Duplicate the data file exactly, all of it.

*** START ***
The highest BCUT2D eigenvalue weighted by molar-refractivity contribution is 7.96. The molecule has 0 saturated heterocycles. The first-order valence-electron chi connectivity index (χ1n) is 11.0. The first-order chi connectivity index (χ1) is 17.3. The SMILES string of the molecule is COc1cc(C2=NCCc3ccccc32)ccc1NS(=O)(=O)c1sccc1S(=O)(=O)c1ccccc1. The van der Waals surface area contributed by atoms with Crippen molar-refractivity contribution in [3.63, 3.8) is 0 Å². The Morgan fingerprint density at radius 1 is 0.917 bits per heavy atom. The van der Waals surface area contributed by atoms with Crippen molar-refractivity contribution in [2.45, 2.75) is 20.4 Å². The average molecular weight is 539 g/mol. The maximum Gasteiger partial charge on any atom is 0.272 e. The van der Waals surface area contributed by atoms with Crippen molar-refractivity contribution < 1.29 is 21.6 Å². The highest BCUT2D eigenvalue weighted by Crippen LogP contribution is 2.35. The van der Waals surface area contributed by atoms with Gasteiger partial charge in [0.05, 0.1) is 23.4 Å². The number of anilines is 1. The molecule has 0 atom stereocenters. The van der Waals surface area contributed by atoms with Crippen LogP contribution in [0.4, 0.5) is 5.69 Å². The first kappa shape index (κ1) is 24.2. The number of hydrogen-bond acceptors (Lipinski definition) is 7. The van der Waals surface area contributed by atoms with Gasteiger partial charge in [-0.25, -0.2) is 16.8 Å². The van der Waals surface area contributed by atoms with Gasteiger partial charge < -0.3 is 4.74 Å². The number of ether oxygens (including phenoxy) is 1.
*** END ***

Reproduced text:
The highest BCUT2D eigenvalue weighted by molar-refractivity contribution is 7.96. The molecule has 0 saturated heterocycles. The first-order valence-electron chi connectivity index (χ1n) is 11.0. The first-order chi connectivity index (χ1) is 17.3. The SMILES string of the molecule is COc1cc(C2=NCCc3ccccc32)ccc1NS(=O)(=O)c1sccc1S(=O)(=O)c1ccccc1. The van der Waals surface area contributed by atoms with Crippen molar-refractivity contribution in [3.63, 3.8) is 0 Å². The Morgan fingerprint density at radius 1 is 0.917 bits per heavy atom. The van der Waals surface area contributed by atoms with Crippen molar-refractivity contribution in [2.45, 2.75) is 20.4 Å². The average molecular weight is 539 g/mol. The maximum Gasteiger partial charge on any atom is 0.272 e. The van der Waals surface area contributed by atoms with Crippen molar-refractivity contribution < 1.29 is 21.6 Å². The highest BCUT2D eigenvalue weighted by Crippen LogP contribution is 2.35. The van der Waals surface area contributed by atoms with Gasteiger partial charge in [0.05, 0.1) is 23.4 Å². The number of anilines is 1. The molecule has 0 atom stereocenters. The van der Waals surface area contributed by atoms with Crippen LogP contribution in [0.4, 0.5) is 5.69 Å². The first kappa shape index (κ1) is 24.2. The number of hydrogen-bond acceptors (Lipinski definition) is 7. The van der Waals surface area contributed by atoms with Gasteiger partial charge in [-0.25, -0.2) is 16.8 Å². The van der Waals surface area contributed by atoms with Gasteiger partial charge < -0.3 is 4.74 Å². The number of ether oxygens (including phenoxy) is 1.